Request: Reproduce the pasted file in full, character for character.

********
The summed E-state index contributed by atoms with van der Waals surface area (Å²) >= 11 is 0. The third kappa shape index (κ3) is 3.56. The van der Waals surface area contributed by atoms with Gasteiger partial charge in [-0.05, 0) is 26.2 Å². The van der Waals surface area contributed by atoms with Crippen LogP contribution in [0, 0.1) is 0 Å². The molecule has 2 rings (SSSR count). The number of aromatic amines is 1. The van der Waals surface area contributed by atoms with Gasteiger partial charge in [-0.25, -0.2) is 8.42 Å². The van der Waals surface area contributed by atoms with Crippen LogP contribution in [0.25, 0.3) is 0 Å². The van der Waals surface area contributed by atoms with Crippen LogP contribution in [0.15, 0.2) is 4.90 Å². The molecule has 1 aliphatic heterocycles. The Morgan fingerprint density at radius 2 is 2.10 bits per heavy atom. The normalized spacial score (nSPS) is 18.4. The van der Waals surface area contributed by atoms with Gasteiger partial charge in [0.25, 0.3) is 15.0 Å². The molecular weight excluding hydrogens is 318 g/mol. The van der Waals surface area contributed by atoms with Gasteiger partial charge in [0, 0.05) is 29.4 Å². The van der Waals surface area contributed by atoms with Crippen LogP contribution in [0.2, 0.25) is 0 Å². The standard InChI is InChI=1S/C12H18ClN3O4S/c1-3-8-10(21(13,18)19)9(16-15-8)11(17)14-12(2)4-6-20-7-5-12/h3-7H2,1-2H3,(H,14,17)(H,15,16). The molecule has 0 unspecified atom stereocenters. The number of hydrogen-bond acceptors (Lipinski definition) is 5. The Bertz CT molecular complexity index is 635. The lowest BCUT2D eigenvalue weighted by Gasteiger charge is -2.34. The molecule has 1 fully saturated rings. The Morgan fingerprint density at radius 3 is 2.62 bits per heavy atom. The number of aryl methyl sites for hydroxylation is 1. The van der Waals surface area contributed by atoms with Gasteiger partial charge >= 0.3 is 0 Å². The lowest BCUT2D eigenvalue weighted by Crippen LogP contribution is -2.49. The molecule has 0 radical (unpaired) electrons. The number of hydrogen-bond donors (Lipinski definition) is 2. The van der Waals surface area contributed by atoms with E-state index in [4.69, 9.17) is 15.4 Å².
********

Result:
The summed E-state index contributed by atoms with van der Waals surface area (Å²) >= 11 is 0. The third kappa shape index (κ3) is 3.56. The van der Waals surface area contributed by atoms with Gasteiger partial charge in [-0.05, 0) is 26.2 Å². The van der Waals surface area contributed by atoms with Crippen LogP contribution in [0, 0.1) is 0 Å². The molecule has 2 rings (SSSR count). The number of aromatic amines is 1. The van der Waals surface area contributed by atoms with Gasteiger partial charge in [-0.25, -0.2) is 8.42 Å². The van der Waals surface area contributed by atoms with Crippen LogP contribution in [0.25, 0.3) is 0 Å². The van der Waals surface area contributed by atoms with Crippen LogP contribution in [0.15, 0.2) is 4.90 Å². The molecule has 1 aliphatic heterocycles. The Morgan fingerprint density at radius 2 is 2.10 bits per heavy atom. The normalized spacial score (nSPS) is 18.4. The van der Waals surface area contributed by atoms with Gasteiger partial charge in [0.25, 0.3) is 15.0 Å². The molecular weight excluding hydrogens is 318 g/mol. The van der Waals surface area contributed by atoms with Gasteiger partial charge in [0, 0.05) is 29.4 Å². The van der Waals surface area contributed by atoms with Crippen LogP contribution in [0.2, 0.25) is 0 Å². The standard InChI is InChI=1S/C12H18ClN3O4S/c1-3-8-10(21(13,18)19)9(16-15-8)11(17)14-12(2)4-6-20-7-5-12/h3-7H2,1-2H3,(H,14,17)(H,15,16). The molecule has 0 unspecified atom stereocenters. The number of hydrogen-bond acceptors (Lipinski definition) is 5. The Bertz CT molecular complexity index is 635. The lowest BCUT2D eigenvalue weighted by Gasteiger charge is -2.34. The molecule has 1 fully saturated rings. The Morgan fingerprint density at radius 3 is 2.62 bits per heavy atom. The number of aryl methyl sites for hydroxylation is 1. The van der Waals surface area contributed by atoms with Gasteiger partial charge >= 0.3 is 0 Å². The lowest BCUT2D eigenvalue weighted by Crippen LogP contribution is -2.49. The molecule has 0 radical (unpaired) electrons. The number of hydrogen-bond donors (Lipinski definition) is 2. The van der Waals surface area contributed by atoms with E-state index in [4.69, 9.17) is 15.4 Å².